Children should have compulsory lessons in sex and relationships education at both primary and secondary school to combat the growing tide of online pornography they are subject to as they grow up, campaigners are urging.
Lessons should start with five to eight-years-olds being taught about how they should respect others, equality and privacy, and go on to focus on the social side of developing relationships and sexual consent in the secondary school.
The demands are contained in a massive petition being launched today by a range of organisations - including Mumsnet, the End Violence Against Women Coalition and the Everyday Sexism project. It aims to ensure the issue is kept at the forefront of the election campaign and secure pledges from all the major parties to making the lessons compulsory.
18-year-old Yas Necati, who has just left school, said the lessons she received at school were treated by the pupils as “a joke”.
“The curriculum seems to ignore the ‘R’ in SRE [sex and relationships education],” she said. “Learning about biology and STIs is important stuff but we can’t forget the social side of sex.”
“Young people are growing up bombarded with negative and conflicting messages about sex, relationships and gender roles,” say the petitioners. “From 'Blurred Lines' to lads’ mags, online pornography to sexting, the 'Lads Bible' to Page Three, our culture portrays women as dehumanised and sexualised and men as sexual aggressors, normalising domestic abuse and even abusive behaviour towards women and girls.”
“We have to make the connection between the conflicting messages this delivers to young people and the fact that 85,000 women are raped in England and Wales every year,” said Laura Bates, founder of the Everyday Sexism Project.
Without a commitment to compulsory sex and relationships education, they argue, horror stories like the Rotherham scandal with teenagers being “groomed” by older men, and high levels of sexual assaults in schools will be repeated, the campaigners argue.
Video: Sex education debate
Dr Fiona Elvines, of the Rape and Sexual Abuse Support Centre in south London, said her organisation had often been called into schools to give presentation after an incident had occurred.
“I remember in the first school it was after a little girl had been sexually assaulted on the bus by one of the boys,” she said. “There were words bandied around like ‘slag’, ‘slut’. The school didn’t really know what to do.”
The centre devotes sessions in schools it goes into to teaching about consent and respectful relationship as well as warning of the dangers of internet porn, sexting and gender stereotyping.
“There is a real need for this kind of work, but before something has happened,” she added. “Counselling about sexual violence after something has happened is too late.”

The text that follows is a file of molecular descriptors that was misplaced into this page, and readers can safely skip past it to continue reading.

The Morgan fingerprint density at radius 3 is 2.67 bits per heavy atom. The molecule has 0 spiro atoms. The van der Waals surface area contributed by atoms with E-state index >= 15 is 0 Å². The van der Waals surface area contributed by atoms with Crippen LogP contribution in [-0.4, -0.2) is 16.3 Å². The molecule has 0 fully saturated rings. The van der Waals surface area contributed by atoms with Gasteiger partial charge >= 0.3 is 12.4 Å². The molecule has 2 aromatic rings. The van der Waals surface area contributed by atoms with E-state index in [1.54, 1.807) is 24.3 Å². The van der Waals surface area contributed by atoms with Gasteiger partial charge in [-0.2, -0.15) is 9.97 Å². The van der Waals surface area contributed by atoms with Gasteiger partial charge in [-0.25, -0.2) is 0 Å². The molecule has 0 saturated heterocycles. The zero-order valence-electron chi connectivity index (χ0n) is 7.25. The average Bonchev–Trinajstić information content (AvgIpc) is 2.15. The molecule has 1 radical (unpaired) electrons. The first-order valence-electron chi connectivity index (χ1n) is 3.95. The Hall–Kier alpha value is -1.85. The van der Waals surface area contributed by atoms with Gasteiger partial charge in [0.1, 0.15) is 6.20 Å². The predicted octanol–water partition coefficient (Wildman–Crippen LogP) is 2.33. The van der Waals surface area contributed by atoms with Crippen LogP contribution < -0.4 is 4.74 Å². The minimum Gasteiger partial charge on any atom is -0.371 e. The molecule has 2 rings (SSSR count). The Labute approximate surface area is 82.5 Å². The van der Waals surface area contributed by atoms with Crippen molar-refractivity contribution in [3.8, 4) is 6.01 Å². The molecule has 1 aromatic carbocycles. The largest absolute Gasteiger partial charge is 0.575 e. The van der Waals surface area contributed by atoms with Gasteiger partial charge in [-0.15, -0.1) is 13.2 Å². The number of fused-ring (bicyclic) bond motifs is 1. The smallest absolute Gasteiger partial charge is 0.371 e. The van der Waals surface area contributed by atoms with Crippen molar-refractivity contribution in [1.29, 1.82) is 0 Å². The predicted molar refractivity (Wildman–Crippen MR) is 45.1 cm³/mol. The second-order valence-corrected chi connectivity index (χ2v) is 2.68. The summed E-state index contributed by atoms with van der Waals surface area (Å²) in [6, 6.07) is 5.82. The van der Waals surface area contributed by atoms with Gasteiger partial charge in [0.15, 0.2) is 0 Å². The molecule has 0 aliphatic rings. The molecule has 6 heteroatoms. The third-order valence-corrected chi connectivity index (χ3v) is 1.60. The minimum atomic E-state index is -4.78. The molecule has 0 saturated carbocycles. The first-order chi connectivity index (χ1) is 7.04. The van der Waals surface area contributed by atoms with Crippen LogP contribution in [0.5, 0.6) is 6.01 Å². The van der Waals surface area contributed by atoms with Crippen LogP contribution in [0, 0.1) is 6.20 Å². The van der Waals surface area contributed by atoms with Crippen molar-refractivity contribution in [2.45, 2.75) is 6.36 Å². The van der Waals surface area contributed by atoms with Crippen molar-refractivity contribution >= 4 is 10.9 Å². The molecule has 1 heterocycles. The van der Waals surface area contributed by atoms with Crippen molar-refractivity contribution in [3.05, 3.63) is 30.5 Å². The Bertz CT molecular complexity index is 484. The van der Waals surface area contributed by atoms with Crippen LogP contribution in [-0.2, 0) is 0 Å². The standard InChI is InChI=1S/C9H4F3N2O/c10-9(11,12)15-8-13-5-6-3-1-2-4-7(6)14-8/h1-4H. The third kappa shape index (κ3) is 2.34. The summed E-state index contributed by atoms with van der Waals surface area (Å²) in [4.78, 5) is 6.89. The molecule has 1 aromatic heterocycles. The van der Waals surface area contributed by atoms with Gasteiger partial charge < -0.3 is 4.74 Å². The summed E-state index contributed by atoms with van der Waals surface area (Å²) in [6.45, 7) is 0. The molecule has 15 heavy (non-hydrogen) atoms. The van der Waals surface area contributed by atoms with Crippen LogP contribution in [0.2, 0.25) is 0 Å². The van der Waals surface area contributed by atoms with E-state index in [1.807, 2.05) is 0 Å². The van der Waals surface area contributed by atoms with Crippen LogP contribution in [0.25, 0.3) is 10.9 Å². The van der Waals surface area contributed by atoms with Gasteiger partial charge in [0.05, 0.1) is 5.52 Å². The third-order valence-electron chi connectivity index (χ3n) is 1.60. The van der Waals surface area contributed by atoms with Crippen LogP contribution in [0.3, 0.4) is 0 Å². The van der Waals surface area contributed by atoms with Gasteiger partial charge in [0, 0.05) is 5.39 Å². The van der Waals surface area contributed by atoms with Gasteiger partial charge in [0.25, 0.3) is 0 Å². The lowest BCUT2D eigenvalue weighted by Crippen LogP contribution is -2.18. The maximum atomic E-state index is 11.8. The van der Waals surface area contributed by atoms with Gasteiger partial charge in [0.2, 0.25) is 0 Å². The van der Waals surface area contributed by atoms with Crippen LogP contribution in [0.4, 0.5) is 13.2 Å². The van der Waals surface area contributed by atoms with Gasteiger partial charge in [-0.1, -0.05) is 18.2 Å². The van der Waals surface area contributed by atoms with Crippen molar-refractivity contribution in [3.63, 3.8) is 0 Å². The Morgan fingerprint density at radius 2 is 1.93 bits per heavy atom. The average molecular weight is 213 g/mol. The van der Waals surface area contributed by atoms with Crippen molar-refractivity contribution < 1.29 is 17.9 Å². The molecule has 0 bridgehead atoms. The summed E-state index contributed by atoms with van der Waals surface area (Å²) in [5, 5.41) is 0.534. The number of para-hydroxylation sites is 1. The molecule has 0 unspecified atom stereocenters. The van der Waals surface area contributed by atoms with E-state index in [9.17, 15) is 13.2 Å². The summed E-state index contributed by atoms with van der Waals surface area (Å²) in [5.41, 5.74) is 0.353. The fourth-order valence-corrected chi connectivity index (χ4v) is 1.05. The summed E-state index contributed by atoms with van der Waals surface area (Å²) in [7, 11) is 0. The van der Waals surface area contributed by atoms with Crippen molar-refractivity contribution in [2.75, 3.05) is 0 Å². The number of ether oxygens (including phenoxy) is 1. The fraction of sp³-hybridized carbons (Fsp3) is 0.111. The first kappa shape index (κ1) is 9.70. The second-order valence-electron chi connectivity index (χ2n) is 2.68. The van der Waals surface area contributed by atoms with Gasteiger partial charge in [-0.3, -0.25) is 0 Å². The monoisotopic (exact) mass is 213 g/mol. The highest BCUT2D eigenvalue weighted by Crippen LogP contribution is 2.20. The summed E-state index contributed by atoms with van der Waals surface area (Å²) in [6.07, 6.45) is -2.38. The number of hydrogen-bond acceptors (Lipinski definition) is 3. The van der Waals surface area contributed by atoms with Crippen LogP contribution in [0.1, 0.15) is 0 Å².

Holly Dustin, EVAW Coalition Director, added: “The case for compulsory SRE as part of PSHE is now overwhelming. It is a common sense measure in light of what we know about young people’s lives, the pressures they face and the prevalence of abuse of girls and women.
“In the past some parents have been concerned about the possible sharing of explicit material in school with their young children. We are calling for a strong focus on the relationships aspect of SRE when taught in school and, of course, for all SRE to be age appropriate. At ages five to eight, for example, these classes should be about respecting others, equality and privacy.”
The campaigners believe some headway has been made in the last few months with Labour’s Yvette Cooper pledging that it would make it compulsory while the Liberal Democrats have given a manifesto commitment to compulsory SRE - although the content of these lessons have not yet been specified. For the Conservatives new Education Secretary Nicky Morgan has said she is willing to look at the issue - although it is not yet party policy.
Case study: SRE was "so old-fashioned"
Yas Nescati says most of her classmates believed the sex and relationships education they had at school was “a joke”.
“I just felt it was so old-fashioned,” she said. “We were watching VHS videos. Everybody saw it as a great joke. We would be taught all about the biological things but not anything to with the social side of relationships.”
The 18-year-old, who left her Enfield comprehensive this summer, has now joined the campaign to make SRE compulsory in schools.
“Having just finished school, I know first-hand just how useless our SRE currently is,” she said. “Learning about biology and STIs is important stuff but we can’t forget the social side of sex. The curriculum seems to completely ignore the ‘R’ is SRE, leaving information about relationships completely untouched.
“Meanwhile, sexual abuse is rising amongst young people and false ideas about sex from the media and online sources are becoming more available than ever.
“We need to challenge the sex negative culture we’ve created and we need schools to help us do this. Please don’t leave my generation uninformed. We deserve better.”Reuse content